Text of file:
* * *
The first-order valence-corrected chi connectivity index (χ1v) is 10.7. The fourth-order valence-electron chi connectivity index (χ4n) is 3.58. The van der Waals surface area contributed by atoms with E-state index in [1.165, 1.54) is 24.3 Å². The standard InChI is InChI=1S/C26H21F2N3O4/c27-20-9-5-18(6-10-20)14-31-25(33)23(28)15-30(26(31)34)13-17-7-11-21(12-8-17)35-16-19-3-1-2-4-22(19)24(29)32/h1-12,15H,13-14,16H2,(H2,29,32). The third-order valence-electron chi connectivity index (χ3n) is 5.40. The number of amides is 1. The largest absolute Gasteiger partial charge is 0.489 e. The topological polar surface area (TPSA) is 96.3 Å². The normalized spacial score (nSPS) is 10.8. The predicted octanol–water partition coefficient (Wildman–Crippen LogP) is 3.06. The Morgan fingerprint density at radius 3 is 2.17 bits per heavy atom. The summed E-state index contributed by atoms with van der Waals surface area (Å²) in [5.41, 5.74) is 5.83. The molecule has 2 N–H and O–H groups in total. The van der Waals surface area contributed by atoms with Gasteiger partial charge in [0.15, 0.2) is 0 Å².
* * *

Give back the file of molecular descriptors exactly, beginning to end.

The first-order valence-corrected chi connectivity index (χ1v) is 10.7. The fourth-order valence-electron chi connectivity index (χ4n) is 3.58. The van der Waals surface area contributed by atoms with E-state index in [1.165, 1.54) is 24.3 Å². The standard InChI is InChI=1S/C26H21F2N3O4/c27-20-9-5-18(6-10-20)14-31-25(33)23(28)15-30(26(31)34)13-17-7-11-21(12-8-17)35-16-19-3-1-2-4-22(19)24(29)32/h1-12,15H,13-14,16H2,(H2,29,32). The third-order valence-electron chi connectivity index (χ3n) is 5.40. The number of amides is 1. The largest absolute Gasteiger partial charge is 0.489 e. The topological polar surface area (TPSA) is 96.3 Å². The normalized spacial score (nSPS) is 10.8. The predicted octanol–water partition coefficient (Wildman–Crippen LogP) is 3.06. The Morgan fingerprint density at radius 3 is 2.17 bits per heavy atom. The summed E-state index contributed by atoms with van der Waals surface area (Å²) in [5.41, 5.74) is 5.83. The molecule has 2 N–H and O–H groups in total. The van der Waals surface area contributed by atoms with Gasteiger partial charge in [0.15, 0.2) is 0 Å².